WASHINGTON — Bernie Sanders' presidential campaign said Wednesday that it is the first in history to ratify a union contract with workers.
Sanders' staffers voted to unionize shortly after the Vermont independent senator entered the 2020 presidential race two months ago and the Vermont senator said he supported the effort. The staff has affiliated with United Food and Commercial Workers Local 400.
"We are proud of our workers and proud to uphold Bernie's commitment to collective bargaining rights and a strong labor movement," said Sanders campaign manager Faiz Shakir. "Together, we have achieved some of the strongest standards for campaign workers in history and set the bar higher for the next generation of campaigners."
The collective bargaining agreement includes provisions for pay equity and transparency, coverage for mental health care, standards for campaign staffers lodged in supporters' homes and an arbitration process for worker grievances, among other provisions. The campaign is already providing for health care and other basic employee benefits.
The campaign also announced that it had implemented new workplace guidelines to combat sexual harassment and discrimination and ensure diversity after numerous women came forward to say they had negative experiences during Sanders' 2016 presidential bid.
The unionization effort fits with Sanders' pro-Labor political message, but it also comes as campaign staffers everywhere have begun demanding better treatment — especially from Democrats who they say don't always practice what they preach when it comes to workers.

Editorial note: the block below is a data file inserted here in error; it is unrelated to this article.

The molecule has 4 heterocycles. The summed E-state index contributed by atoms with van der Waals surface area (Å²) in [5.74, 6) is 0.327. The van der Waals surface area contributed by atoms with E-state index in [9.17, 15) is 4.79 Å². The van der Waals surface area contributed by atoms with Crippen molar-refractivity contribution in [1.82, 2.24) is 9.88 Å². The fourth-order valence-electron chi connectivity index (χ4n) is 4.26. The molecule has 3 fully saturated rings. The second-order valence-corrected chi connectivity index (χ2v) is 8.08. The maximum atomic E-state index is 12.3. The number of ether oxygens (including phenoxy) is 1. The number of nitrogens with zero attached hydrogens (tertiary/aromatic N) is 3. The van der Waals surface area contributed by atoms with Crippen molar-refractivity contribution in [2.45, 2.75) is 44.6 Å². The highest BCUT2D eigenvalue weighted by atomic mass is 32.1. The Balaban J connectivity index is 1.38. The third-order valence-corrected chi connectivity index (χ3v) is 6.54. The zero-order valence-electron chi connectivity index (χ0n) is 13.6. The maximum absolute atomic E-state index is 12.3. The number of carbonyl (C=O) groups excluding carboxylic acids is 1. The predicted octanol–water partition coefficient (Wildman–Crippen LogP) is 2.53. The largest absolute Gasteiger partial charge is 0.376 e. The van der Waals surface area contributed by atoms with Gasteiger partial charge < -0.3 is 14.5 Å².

Last year, at least 25 congressional and other campaigns, along with three state Democratic Parties and a handful of progressive groups, ratified collective bargaining agreements with the Campaign Workers Guild, a new union for political workers that launched in early 2018, while more affiliated with other unions.
Campaigns are far from traditional workplaces and some political workers say bosses take advantage of their idealism to underpay and overwork them, and to make sure they stay quiet about problems, such as sexual harassment.
How candidates treat their own staff has become a political issue in the 2020 presidential primary, with candidates touting that they will, for instance, pay interns $15 an hour as a way to show their commitment to progressive ideals.
Some other 2020 Democratic candidates have also said they would support their staff if they chose to unionize.